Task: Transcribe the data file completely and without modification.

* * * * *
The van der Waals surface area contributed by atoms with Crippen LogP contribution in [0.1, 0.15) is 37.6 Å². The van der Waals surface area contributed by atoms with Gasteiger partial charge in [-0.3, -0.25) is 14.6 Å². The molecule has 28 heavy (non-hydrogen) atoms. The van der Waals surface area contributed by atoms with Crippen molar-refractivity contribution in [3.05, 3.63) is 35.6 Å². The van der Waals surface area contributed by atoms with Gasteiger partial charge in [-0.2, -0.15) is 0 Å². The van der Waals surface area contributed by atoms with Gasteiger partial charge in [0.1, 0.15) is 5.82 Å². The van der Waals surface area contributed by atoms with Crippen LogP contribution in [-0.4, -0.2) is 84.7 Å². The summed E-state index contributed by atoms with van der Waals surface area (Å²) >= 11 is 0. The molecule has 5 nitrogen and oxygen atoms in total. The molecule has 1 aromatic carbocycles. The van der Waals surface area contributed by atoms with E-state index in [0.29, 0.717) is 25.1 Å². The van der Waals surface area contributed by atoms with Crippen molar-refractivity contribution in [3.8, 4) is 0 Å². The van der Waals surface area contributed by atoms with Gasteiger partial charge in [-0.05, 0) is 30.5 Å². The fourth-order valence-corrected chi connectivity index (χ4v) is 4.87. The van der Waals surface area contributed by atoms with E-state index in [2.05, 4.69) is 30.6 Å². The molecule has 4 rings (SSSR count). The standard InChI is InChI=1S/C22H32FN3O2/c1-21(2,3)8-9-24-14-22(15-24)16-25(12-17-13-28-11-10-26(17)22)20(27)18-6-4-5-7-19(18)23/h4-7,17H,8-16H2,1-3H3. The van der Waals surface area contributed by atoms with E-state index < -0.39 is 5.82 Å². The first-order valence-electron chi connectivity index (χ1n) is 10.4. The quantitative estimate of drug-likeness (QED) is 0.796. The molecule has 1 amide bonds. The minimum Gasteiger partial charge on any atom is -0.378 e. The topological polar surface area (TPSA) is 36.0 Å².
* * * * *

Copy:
The van der Waals surface area contributed by atoms with Crippen LogP contribution in [0.1, 0.15) is 37.6 Å². The van der Waals surface area contributed by atoms with Gasteiger partial charge in [-0.3, -0.25) is 14.6 Å². The molecule has 28 heavy (non-hydrogen) atoms. The van der Waals surface area contributed by atoms with Crippen molar-refractivity contribution in [3.05, 3.63) is 35.6 Å². The van der Waals surface area contributed by atoms with Gasteiger partial charge in [-0.2, -0.15) is 0 Å². The van der Waals surface area contributed by atoms with Gasteiger partial charge in [0.1, 0.15) is 5.82 Å². The van der Waals surface area contributed by atoms with Crippen LogP contribution in [-0.4, -0.2) is 84.7 Å². The summed E-state index contributed by atoms with van der Waals surface area (Å²) >= 11 is 0. The molecule has 5 nitrogen and oxygen atoms in total. The molecule has 1 aromatic carbocycles. The van der Waals surface area contributed by atoms with E-state index in [0.29, 0.717) is 25.1 Å². The van der Waals surface area contributed by atoms with Crippen molar-refractivity contribution in [3.8, 4) is 0 Å². The van der Waals surface area contributed by atoms with Gasteiger partial charge in [-0.05, 0) is 30.5 Å². The fourth-order valence-corrected chi connectivity index (χ4v) is 4.87. The van der Waals surface area contributed by atoms with E-state index in [2.05, 4.69) is 30.6 Å². The molecule has 4 rings (SSSR count). The standard InChI is InChI=1S/C22H32FN3O2/c1-21(2,3)8-9-24-14-22(15-24)16-25(12-17-13-28-11-10-26(17)22)20(27)18-6-4-5-7-19(18)23/h4-7,17H,8-16H2,1-3H3. The van der Waals surface area contributed by atoms with E-state index < -0.39 is 5.82 Å². The first-order valence-electron chi connectivity index (χ1n) is 10.4. The quantitative estimate of drug-likeness (QED) is 0.796. The molecule has 1 amide bonds. The minimum Gasteiger partial charge on any atom is -0.378 e. The topological polar surface area (TPSA) is 36.0 Å².